ISLAMABAD - The Islamabad High Court (IHC) on Monday issued notices to the federal interior secretary, Punjab home secretary, State Bank of Pakistan governor and others on a petition filed by MPA Masroor Nawaz Jhangvi seeking removal of his name from the fourth schedule.

IHC judge Mohsin Akhtar Kayani while taking up the petition directed the respondents to submit their replies.

The fourth schedule is a section of Anti-Terrorism Act (ATA) under which someone who is suspected of terrorism is kept under observation. It is mandatory for him to register his attendance with the local police regularly. Jhangvi, who is a Member of Punjab Assembly from PP-78 Jhang, has moved the petition challenging an order of 2014 under which his name was placed on the fourth schedule. He has cited the Federation of Pakistan through the secretary Ministry of Interior, the Punjab home secretary, the State Bank of Pakistan governor and the Nadra chairman as respondents.

The MPA, whose slain father Haq Nawaz Jhangvi headed the sectarian banned outfit Sipah-e-Sahaba, approached the court through his counsel Tariq Asad and prayed to issue directives for removal of his name from government’s list of terror suspects. His name was placed in the fourth schedule of the ATA, 1997 on May 9, 2014.

Masroor, after his victory in the PP-78 Jhang-II by-poll in 2016, joined the Jamiat Ulema-e-Islam-Fazl (JUI-F) after objections were raised over his affiliation with the banned Sipah-e-Sahaba (renamed Ahle Sunnat Wal Jamaat). His counsel said that his client had been deprived of his identity.

“The interior ministry has sealed his [Masroor’s] identity card and he can’t open or operate a bank account and draw his salary,” he said. He maintained, “Even though he is an elected representative and a legislator of the provincial assembly, my client can’t even sign an agreement or make a transaction of any kind.”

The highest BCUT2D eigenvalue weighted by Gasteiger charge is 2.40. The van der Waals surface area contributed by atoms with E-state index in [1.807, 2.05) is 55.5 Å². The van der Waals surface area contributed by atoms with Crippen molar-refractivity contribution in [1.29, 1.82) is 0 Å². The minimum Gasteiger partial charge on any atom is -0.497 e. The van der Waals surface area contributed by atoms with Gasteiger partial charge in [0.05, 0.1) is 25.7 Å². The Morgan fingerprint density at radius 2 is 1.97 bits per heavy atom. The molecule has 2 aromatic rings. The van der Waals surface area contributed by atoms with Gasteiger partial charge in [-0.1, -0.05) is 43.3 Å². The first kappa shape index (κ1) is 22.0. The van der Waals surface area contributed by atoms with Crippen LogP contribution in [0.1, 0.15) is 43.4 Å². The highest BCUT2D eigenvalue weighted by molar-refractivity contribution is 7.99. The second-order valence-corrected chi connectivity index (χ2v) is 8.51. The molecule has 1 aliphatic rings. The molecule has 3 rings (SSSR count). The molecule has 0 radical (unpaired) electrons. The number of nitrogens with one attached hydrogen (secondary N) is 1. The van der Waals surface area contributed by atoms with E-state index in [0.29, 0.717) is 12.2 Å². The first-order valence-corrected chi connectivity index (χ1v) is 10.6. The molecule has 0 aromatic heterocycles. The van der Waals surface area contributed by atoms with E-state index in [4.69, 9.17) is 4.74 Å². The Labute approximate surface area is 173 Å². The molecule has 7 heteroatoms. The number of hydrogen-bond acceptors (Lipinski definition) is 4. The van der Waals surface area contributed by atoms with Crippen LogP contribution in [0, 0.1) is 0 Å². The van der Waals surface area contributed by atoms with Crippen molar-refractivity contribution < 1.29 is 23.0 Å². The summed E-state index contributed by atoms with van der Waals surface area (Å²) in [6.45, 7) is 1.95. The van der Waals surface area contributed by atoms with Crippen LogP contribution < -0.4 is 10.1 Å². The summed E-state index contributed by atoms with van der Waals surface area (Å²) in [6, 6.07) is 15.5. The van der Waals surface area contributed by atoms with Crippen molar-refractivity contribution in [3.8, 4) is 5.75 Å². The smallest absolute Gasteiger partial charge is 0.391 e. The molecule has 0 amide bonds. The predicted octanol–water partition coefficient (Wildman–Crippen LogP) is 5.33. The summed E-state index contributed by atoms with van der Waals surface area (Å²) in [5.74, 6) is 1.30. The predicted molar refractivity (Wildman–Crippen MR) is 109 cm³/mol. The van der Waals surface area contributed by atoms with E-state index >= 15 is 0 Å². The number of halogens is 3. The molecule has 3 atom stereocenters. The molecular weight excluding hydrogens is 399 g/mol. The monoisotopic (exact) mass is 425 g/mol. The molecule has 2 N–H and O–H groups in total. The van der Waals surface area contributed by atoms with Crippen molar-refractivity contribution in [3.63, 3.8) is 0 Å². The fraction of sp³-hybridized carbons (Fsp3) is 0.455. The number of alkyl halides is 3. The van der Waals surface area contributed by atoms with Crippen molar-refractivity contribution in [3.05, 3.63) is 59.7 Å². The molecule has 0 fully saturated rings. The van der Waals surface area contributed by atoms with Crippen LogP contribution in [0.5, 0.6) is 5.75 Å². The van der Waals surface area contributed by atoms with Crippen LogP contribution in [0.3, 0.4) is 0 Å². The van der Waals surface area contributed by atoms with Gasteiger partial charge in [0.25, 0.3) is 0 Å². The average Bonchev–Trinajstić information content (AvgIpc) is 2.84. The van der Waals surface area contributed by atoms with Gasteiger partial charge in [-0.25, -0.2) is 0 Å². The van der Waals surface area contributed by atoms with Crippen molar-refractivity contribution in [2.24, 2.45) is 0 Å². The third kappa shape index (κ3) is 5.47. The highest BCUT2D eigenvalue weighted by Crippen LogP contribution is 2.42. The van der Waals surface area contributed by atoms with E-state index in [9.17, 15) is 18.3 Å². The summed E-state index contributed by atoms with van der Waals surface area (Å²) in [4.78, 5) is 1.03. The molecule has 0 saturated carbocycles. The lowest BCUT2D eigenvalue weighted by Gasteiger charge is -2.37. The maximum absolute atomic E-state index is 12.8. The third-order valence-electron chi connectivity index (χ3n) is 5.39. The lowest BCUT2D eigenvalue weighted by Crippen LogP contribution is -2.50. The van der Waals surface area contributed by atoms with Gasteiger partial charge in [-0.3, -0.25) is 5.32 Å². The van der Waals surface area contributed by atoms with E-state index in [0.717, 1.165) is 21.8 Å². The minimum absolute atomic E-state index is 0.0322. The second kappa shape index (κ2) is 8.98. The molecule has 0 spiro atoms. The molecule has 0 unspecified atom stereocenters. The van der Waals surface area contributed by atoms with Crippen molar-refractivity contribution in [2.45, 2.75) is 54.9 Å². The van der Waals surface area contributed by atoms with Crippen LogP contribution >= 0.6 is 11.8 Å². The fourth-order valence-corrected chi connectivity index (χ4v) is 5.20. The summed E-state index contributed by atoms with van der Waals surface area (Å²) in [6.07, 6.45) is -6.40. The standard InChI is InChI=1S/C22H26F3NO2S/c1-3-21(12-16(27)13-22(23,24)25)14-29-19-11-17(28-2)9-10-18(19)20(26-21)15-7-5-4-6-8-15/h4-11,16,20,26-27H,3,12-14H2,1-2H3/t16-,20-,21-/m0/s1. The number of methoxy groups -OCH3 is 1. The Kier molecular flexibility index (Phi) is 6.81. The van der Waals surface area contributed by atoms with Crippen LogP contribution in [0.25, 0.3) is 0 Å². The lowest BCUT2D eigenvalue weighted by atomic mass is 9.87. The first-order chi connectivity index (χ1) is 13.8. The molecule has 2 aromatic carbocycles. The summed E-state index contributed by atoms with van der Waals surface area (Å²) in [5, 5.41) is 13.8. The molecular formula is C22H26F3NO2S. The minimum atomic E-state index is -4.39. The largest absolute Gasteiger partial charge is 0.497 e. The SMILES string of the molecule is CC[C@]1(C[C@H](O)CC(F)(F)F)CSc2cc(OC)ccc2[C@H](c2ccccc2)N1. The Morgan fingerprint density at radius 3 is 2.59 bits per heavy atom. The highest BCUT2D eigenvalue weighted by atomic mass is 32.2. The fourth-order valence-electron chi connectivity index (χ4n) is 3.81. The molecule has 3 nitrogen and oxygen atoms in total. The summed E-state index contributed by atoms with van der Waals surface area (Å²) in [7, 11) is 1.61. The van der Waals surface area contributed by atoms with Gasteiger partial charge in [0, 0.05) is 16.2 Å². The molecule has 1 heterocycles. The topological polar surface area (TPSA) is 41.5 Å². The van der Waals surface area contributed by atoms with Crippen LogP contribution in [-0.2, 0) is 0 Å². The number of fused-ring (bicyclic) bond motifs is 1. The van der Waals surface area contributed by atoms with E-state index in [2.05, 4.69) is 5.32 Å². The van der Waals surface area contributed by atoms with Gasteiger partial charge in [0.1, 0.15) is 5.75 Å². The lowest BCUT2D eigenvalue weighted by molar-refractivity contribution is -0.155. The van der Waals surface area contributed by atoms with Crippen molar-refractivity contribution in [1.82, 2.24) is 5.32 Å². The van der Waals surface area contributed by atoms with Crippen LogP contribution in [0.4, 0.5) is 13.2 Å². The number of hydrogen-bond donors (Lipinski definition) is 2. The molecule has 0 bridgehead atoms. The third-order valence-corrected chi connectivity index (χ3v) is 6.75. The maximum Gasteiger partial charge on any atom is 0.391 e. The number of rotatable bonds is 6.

In his petition, Masroor submitted that his affiliation with a reputed party such as the JUI-F proved that he was not involved in any terrorist activity and should not be listed in the fourth schedule.

The petitioner further told the court that he had never been convicted by a court or nominated in any criminal case.

His counsel contended that the Election Commission of Pakistan had declared Masroor eligible for running in the election and that certified that he possessed all the qualities described in the clauses of the Article 62 of the Constitution.

“The grounds to be listed in the fourth schedule do not apply to him,” Asad said. “Three years have passed since his name was placed on the list despite the submission of a security bond as envisaged in the Section 11EE (Proscription of person) of the ATA.”

Under the 11EE of the ATA, the federal government may list a person as proscribed in the fourth schedule if there are reasonable grounds to believe that they are affiliated with a group involved in terrorist or sectarian activities. He has prayed to the court to direct the respondents to remove his name from the fourth schedule and NADRA may be directed to restore his CNIC.